The decision to move to a hobby farm is not to be made lightly. There are many considerations that must be thought about before taking the plunge and buying a hobby farm. If you’re thinking of buying a hobby farm, or making a tree change, these are some of the best things we love about living on the Rock Farm.
There is something incredibly peaceful about waking up to the sounds of nature, not traffic. Whether it be the chatter of birds, the breeze in the trees, or the sound of silence, we take pleasure in these sounds every day.
Our view is of rolling hills, not roads and apartments. The air we breathe is clear, and at night the stars blaze in the sky. Often on a full moon, we all walk outside and stand captured by the beauty of the night sky and the moon’s majestic rising.
I find there is a peace that settles on me after I come home after a long day at work. A hobby farm should be a place that recharges your soul… each and every day.
Healthy active lifestyle
Being on a hobby farm, it is easy to find excuses to get outside. Other than the obvious work tending the vegetable gardens, or harvesting firewood, there is plenty of scope to have fun too. The Little Helper loves nothing more than kicking about with his best four legged friend. Together the boy’s have a wonderful time building forts, tree houses or even helping me fix fences!
I find it much more rewarding to spend some time and effort doing something around the hobby farm, than to spend my money on fancy gym membership. The physical activity keeps me healthy, and I feel good knowing I have contributed something to the farm or the family.
There is nothing nicer than going for a walk around the property along the boundary fence. It is good exercise, there is no traffic to watch out for, and often you have some friends follow along too!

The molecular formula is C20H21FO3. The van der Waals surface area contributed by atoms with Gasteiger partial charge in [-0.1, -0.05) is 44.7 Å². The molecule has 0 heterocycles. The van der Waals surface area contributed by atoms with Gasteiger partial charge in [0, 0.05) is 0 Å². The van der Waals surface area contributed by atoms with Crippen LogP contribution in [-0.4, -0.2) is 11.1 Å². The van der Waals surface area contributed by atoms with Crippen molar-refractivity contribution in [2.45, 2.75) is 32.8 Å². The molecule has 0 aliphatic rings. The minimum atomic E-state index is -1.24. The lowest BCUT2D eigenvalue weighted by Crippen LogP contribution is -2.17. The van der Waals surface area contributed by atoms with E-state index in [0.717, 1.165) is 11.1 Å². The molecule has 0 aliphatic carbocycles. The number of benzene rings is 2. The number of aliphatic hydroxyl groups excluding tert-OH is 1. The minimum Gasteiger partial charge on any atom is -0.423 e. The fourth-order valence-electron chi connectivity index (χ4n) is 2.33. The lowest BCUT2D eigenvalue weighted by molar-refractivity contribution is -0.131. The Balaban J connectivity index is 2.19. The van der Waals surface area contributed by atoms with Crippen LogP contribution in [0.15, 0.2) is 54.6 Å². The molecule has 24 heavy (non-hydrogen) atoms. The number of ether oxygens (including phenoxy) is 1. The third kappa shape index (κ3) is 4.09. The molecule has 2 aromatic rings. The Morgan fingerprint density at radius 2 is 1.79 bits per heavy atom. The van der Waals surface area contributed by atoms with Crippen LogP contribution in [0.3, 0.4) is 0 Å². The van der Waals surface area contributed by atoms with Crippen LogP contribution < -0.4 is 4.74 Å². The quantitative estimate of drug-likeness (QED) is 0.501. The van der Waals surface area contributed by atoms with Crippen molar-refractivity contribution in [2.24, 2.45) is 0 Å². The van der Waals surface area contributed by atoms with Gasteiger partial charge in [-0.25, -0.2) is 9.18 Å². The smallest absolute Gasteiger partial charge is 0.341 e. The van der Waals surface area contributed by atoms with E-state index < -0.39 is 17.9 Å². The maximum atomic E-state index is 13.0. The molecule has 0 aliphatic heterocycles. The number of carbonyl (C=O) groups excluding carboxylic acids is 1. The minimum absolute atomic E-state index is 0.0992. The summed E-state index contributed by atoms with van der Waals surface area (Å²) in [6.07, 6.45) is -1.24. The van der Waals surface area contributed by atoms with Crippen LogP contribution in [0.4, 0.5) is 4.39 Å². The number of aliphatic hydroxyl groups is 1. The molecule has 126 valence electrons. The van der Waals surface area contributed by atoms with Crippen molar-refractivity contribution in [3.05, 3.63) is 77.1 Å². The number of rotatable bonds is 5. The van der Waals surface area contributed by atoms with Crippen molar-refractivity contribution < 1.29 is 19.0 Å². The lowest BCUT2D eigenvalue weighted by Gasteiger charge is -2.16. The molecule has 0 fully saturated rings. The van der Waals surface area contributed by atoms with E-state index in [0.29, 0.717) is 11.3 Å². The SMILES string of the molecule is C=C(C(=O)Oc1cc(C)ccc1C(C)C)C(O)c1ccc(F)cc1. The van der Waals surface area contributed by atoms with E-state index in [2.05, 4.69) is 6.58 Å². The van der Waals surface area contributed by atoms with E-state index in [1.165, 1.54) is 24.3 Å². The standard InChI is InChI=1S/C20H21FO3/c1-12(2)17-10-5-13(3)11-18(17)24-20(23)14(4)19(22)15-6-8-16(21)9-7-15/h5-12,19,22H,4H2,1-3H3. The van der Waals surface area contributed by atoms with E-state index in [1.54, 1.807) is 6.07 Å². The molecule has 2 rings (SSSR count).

I’ve alluded to this earlier, but the hobby farm gives so much to the kids. Both our boys love living on the farm. For them it is one big adventure playground, but please don’t tell them they are learning far more than just how to ride horses or motorbikes.
They are learning all kids of lessons. Lessons about how to fix fences, repair small engines, care for animals, care for the land, the differences between weeds and grasses, and the list goes on. By the age of nine, they were both driving a car. They can check the oil, and change a tyre.
More importantly, they are learning responsibility. They have to check and feed the chooks each day. The horses need to be fed, and rugged in winter. They know that we volunteer in our community and can’t wait until they’re old enough to join the Rural Fire Service. In the meantime they come along and help set up or pack up for fundraising functions. Their little chores become foundations for a responsible life.
Freedom – with consequences
Our hobby farm allows us enormous choice. Whilst we still have council rules to comply with, we have a lot more freedom as to what we can do on our place. We can run just about whatever kind of stock we want. If we want to paint our house purple, or make a track for the kid’s motorbike, we can.